Going to Extremes

What acting taught me about the limits of empathy
Mosaic with theatrical masks, Capitoline Museums, Rome (B.O’Kane/Alamy Stock Photo)

I had to buy a hatchet. A real one: the kind that you can use to cut a tree down or split open someone’s face. That’s what the scene called for, not a reenactment of George Washington standing beside a cherry tree, rueful and wee, but an unhinged husband, having fallen off the wagon, chasing his poor wife around the living room.

The frantic pursuit is the climax of Come Back, Little Sheba, a largely forgotten play from the somewhat less forgotten playwright, William Inge. But I undertook the scene—complete with lurching, braying, and wildly swinging a blunted hatchet—as part of a different dénouement. 

Exploring the art of acting was my attempt to remedy a failing of the first draft of my dissertation about the ethics of empathy. In its conclusion, I had grandly speculated on, but failed to actually explore, the outer limits of empathy. My advisors’ criticism was well-taken, but it did present a dilemma: How do you investigate empathy when it involves behavior far outside your comfort zone?

It was a tricky matter—morally, methodologically, and mentally—and I was fortunate that the Committee on Social Thought at the University of Chicago afforded me the intellectual latitude to resolve it. The program is known for resisting narrow disciplinary boundaries, and it had already given me the freedom to explore what figures from Adam Smith to Michel de Montaigne to Barack Obama have to teach us about empathy. My favorite study focused on William Shakespeare, the subject of a chapter I worked on under the guidance of one of my advisors, Harold Bloom. The chapter examined the time Shakespeare spent strutting and fretting his hours on the Elizabethan stage. The eighteenth-century literary critic Elizabeth Montagu had compared his talents as a playwright to the whirling dervish in the Arabian Nights, someone who could “throw his soul into the body of another man, feel all his sentiments, perform his functions, and fill his place.” I speculated that he could do so, in large part, because as an actor he’d honed a capacity for what I called “radical empathy,” an uncanny aptitude possessed by those actors who seem to dissolve into their roles whenever they step foot on stage. 

The answer to my conundrum, it turns out, was already written into my work. I needed to explore the actor’s craft and find out what it might teach me about the limits of empathy—and the toll that such an exploration might exact. It helped that I was living in Chicago, a city with the most vibrant theater scene this side of the Hudson (and the most ardent community of actors in the country). After a bit of research, I settled on the Artistic Home, an award-winning storefront theater and the city’s premier acting studio for training students in the Meisner technique.

How do you investigate empathy when it involves behavior far outside your comfort zone?

That approach to dramatic performance is named for Sanford Meisner, who instructed a remarkable array of actors and actresses, including Grace Kelly, Robert Duvall, Gregory Peck, and Diane Keaton, in addition to directors Sidney Lumet and John Frankenheimer and playwrights David Mamet and Arthur Miller. The success of Meisner’s New York City–based Neighborhood Playhouse, where he served as the director of the acting department until his retirement in 1990, made him the most successful heir to the revolutionary reevaluation of the actor’s craft begun by the Russian actor, director, and theoretician Konstantin Stanislavsky.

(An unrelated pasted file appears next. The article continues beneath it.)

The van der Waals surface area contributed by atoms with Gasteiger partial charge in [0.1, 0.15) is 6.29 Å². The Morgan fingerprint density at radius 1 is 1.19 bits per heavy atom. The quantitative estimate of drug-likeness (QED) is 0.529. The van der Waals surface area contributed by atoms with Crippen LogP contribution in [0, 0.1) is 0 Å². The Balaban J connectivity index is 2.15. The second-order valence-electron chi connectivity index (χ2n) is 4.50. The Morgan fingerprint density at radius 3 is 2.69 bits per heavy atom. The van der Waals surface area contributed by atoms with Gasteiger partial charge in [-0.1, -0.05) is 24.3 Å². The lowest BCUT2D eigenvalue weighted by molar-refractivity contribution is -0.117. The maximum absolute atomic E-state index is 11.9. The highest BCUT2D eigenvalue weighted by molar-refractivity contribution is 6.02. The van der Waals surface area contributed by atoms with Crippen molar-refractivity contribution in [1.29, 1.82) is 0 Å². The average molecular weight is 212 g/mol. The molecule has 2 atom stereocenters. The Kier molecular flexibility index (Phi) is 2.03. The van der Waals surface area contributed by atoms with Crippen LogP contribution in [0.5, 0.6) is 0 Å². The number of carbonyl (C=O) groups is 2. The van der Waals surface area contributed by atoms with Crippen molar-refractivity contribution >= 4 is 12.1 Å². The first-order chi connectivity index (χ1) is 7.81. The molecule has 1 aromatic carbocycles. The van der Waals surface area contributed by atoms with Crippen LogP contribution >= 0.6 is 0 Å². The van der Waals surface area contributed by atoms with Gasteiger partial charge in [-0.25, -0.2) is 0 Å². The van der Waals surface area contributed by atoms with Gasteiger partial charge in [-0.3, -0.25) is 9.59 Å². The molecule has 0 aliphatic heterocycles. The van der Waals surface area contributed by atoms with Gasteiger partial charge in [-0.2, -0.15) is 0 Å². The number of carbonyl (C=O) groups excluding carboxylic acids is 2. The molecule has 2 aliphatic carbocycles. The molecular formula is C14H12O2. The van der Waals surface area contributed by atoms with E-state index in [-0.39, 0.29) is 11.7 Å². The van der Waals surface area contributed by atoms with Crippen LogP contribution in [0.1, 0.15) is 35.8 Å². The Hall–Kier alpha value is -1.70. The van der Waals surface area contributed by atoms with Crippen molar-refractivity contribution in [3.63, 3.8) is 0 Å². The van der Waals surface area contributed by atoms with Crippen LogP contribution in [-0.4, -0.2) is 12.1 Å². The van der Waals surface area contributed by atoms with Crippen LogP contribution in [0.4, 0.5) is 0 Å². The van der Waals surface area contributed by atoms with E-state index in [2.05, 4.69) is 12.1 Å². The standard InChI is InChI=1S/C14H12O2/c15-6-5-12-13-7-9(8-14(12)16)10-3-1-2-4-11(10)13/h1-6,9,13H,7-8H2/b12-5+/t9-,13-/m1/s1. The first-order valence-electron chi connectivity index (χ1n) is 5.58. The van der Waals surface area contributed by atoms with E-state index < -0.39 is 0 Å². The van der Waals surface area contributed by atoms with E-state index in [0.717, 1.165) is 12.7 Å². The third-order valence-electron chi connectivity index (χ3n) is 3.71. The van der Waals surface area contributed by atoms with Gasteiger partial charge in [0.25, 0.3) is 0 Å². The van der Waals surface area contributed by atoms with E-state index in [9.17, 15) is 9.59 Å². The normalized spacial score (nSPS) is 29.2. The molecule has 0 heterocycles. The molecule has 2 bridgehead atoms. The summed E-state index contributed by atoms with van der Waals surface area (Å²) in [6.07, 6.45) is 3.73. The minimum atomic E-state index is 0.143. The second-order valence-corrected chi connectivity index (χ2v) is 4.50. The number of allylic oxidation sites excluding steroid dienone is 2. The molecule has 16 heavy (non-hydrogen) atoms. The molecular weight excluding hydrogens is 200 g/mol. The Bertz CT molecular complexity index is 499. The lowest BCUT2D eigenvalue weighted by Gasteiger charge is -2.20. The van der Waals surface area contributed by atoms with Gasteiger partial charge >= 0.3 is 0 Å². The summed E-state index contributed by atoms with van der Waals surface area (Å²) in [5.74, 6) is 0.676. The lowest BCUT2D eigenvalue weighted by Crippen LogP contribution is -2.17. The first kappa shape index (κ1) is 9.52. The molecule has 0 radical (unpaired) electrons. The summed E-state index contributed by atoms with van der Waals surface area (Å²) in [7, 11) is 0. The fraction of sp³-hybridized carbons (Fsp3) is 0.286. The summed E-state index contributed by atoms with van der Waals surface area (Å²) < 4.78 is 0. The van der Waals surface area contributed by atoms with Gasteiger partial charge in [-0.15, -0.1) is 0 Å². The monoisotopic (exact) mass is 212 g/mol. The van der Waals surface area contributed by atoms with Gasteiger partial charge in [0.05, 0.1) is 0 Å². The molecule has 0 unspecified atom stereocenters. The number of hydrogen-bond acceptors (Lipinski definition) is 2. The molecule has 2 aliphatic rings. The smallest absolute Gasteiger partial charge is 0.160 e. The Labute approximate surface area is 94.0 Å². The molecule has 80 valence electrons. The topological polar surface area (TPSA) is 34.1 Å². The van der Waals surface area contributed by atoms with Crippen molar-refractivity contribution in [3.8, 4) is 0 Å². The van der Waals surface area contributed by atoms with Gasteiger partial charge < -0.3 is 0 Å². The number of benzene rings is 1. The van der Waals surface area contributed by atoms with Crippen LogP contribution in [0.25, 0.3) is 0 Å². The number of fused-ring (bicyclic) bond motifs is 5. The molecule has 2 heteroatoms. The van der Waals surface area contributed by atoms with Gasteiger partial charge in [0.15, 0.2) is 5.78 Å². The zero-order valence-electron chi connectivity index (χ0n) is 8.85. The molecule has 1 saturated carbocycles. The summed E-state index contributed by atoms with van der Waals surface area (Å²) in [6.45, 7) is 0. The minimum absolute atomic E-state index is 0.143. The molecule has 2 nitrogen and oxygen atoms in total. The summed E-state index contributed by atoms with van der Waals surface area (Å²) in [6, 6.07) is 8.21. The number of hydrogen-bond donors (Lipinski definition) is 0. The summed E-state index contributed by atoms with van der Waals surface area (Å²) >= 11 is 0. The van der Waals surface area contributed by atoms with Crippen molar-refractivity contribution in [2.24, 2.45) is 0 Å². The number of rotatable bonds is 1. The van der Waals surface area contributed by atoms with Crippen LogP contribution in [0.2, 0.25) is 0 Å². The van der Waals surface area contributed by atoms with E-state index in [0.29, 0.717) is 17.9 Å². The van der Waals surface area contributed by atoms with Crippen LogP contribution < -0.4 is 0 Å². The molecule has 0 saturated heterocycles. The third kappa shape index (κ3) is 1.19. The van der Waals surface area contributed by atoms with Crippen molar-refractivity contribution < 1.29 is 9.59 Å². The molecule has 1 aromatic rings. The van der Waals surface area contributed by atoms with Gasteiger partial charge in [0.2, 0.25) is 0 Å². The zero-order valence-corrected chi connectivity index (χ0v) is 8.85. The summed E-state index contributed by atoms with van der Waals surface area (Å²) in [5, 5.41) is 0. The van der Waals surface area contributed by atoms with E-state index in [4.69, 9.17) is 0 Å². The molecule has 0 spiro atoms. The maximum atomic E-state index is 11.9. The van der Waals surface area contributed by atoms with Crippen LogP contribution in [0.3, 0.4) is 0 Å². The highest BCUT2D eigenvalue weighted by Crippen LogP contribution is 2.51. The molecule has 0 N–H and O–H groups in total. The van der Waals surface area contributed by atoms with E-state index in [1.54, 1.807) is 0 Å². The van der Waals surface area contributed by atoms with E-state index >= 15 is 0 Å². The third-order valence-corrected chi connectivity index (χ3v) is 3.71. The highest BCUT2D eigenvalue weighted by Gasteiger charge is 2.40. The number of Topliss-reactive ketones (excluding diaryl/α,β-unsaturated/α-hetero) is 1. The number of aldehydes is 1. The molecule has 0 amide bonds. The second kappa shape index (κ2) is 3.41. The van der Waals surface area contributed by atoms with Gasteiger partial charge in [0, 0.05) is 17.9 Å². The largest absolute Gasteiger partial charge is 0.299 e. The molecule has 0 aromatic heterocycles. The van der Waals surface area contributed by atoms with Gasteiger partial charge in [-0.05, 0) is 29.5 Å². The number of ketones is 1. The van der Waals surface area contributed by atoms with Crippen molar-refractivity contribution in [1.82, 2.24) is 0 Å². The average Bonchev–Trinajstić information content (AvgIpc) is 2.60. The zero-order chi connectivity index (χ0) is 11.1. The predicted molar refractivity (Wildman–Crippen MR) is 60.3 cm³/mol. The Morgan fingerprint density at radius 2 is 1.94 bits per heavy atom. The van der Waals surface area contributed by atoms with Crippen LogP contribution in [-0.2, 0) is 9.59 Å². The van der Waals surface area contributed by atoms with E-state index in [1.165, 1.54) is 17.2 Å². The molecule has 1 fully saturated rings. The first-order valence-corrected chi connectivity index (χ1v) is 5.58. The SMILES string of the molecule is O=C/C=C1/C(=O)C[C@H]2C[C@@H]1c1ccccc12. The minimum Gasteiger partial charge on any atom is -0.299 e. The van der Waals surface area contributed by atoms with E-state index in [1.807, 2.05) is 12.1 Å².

Stanislavky was the founder of the famed Moscow Art Theater, and he came of age when figures like Anton Chekhov were writing plays whose naturalism proved an awkward fit for the grand theatricality most actors then favored. Stanislavsky responded by shifting the attention of his pupils. Rather than emphasize the exterior elements of dramatic representation—an arched eyebrow, a graceful step, lucent syllables—Stanislavsky instructed them in what he called the “School of Experience,” a series of exercises, often improvisational, that aimed to induce realistic behavior onstage rather than studied affectation. The latter approach he termed the “School of Representation,” and even at its most accomplished, he claimed, it produced a kind of acting that “has beauty but no depth. It is effective rather than deep.” Indeed, whatever an audience might gain from such vivid displays, they lost something far greater: “You marvel, but you don’t believe.”

For Stanislavsky, the test of an actor’s art was ultimately quite simple: to be or not to be. Meisner described successful efforts at putting this method into practice as “living truthfully under imaginary circumstances.” But Meisner focused on one element of the Stanislavsky System in particular, taken from An Actor’s Work, the manual Stanislavsky modeled after the two-year conservatory he led, an element that was largely overlooked by other enthusiasts: communion.

Communion involves the relationship between the individual actors on stage and the elusive quality that distinguishes a lively and unpredictable exchange from a stale recitation of set speeches. To help young actors embrace the creative liberty required to achieve this, Meisner devised the Repetition Game, an exercise that is the cornerstone of his technique. 

In the four courses that make up the Artistic Home’s basic curriculum, the Repetition Game is not simply foundational; it fills more or less the entirety of the first eight-week session. While a few variations are introduced during that time, the essential exercise is at once simple and slightly terrifying. Having assembled on the risers in the small studio at the back of the theater, students are prompted by inspiration or the instructor’s urging to come down, two at a time, for an unscripted confrontation. It begins by one of them making an observation (“You’re nervous”), which the other has to repeat (“I’m nervous”), back and forth (“You’re nervous,” “I’m nervous,” “You’re nervous,” “I’m nervous”), until, moved by an impulse, one of them makes a new observation (“You’re annoyed”). Then the repetition, which includes any physical behavior that suits the moment, starts anew.